DIJOUS GRAS SIGNALS THE START OF CARNAVAL IN BARCELONA
Catalunya’s answer to Pancake Day is Dijous Gras, or Fat Thursday, which is celebrated a full week ahead of Ash Wednesday. Dijous Gras kickstarts Carnaval (aka “Carnestoltes”) in a last blaze of debauchery before the forty days of Lenten abstinence. In fact, the very word carnestoltes has its roots in the concept of abstaining from meat.
Like many Catalan traditions, Dijous Gras is an excuse to come together with your loved ones and eat lots of food – specifically, fatty food. While you’ll find variations in different parts of Catalunya, the focus is generally on pork and eggs, which are cooked into botifarra sausage, truita de botifarra and coca de llardons.
Why pork? The tradition dates back to the olden days, when a pig was ceremoniously killed for St. Martin’s Day in November. By the time Dijous Gras rolled around several months later, there was almost nothing left of the pig. The last remaining dregs of meat and fat were made into llardons and botifarres, which people tucked into avidly to prepare for the fast ahead.
Schoolchildren traditionally celebrate Dijous Gras by bringing their llardons and botifarres to a convivial picnic in the fields. Formerly, children also used to go around collecting eggs from nearby houses to assist in the preparation of the truita, the botifarra d’ou and the coca de llardons – a tradition that sounds suspiciously like an Easter egg hunt, if you ask me!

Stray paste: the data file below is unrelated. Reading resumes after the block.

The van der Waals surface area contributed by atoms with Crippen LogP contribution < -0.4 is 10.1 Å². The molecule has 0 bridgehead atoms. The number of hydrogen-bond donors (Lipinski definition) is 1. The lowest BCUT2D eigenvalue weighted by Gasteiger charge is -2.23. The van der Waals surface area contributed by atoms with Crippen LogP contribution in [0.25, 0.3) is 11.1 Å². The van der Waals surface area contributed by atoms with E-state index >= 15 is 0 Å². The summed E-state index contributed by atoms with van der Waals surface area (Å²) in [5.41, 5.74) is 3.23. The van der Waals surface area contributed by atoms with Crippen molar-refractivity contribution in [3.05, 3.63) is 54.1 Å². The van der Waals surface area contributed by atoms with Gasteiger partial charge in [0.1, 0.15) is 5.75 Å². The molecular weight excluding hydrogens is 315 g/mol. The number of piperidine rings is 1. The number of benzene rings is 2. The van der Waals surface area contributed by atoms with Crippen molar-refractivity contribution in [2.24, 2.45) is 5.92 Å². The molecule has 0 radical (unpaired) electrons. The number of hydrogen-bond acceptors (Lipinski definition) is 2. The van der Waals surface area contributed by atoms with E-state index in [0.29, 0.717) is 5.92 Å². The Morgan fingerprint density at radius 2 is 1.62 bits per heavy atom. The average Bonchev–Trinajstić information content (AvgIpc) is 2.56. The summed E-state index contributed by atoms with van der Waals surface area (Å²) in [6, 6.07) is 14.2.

After kicking off the Carnaval on Dijous Gras, the party goes nonstop for seven days straight with parades, masquerade balls and other events. A host of unruly characters preside over Barcelona’s Carnaval, the leaders being the King and Queen, or the Rei Tòtil Tocatdelala and the Reina Belluga.
They’re accompanied by the gegants and the Ambassadors, colourful characters who combine elements of the 17th century and the seven deadly sins with modern-day traits of the neighbourhoods of Barcelona. The truly crazy partiers go to Sitges, where the revelling is taken up yet another notch.
Most people agree that the highlight of the Carnaval is the Taronjada, an orange-throwing festival that takes place on the Sunday. It’s a tradition that dates back at least to the year 1333, with just one slight change – whereas people used to chuck actual oranges at each other, they now make do with harmless confetti and orange balloons.
The Carnaval ends with Ash Wednesday, or Dimecres de Cendra, where Catalans ceremoniously bury a sardine dressed in funny clothing. No one is really sure where this tradition came from. It’s thought that there might have been a mix-up somewhere along the road, since “sardina” in Catalan can also be used to refer to a specific cut of pork. What is clear is that the tradition is a symbolic means of hiding the fat out of sight, thereby putting an end to the excesses of Carnaval and heralding the start of Lent.
The Carnaval always has a theme based on the year’s events. This year, the queen is sick with sadness over the pandemic, and the king must do everything in his power to make her laugh. Due to COVID-19 restrictions, Barcelona will stage a predominantly virtual Carnaval, where you can follow the story with themed videos and music shared on YouTube. That said, you’ll still be able to find some events organised by local neighbours’ committees, so keep an eye out in your barri!
Photos by ISABEL TROYA
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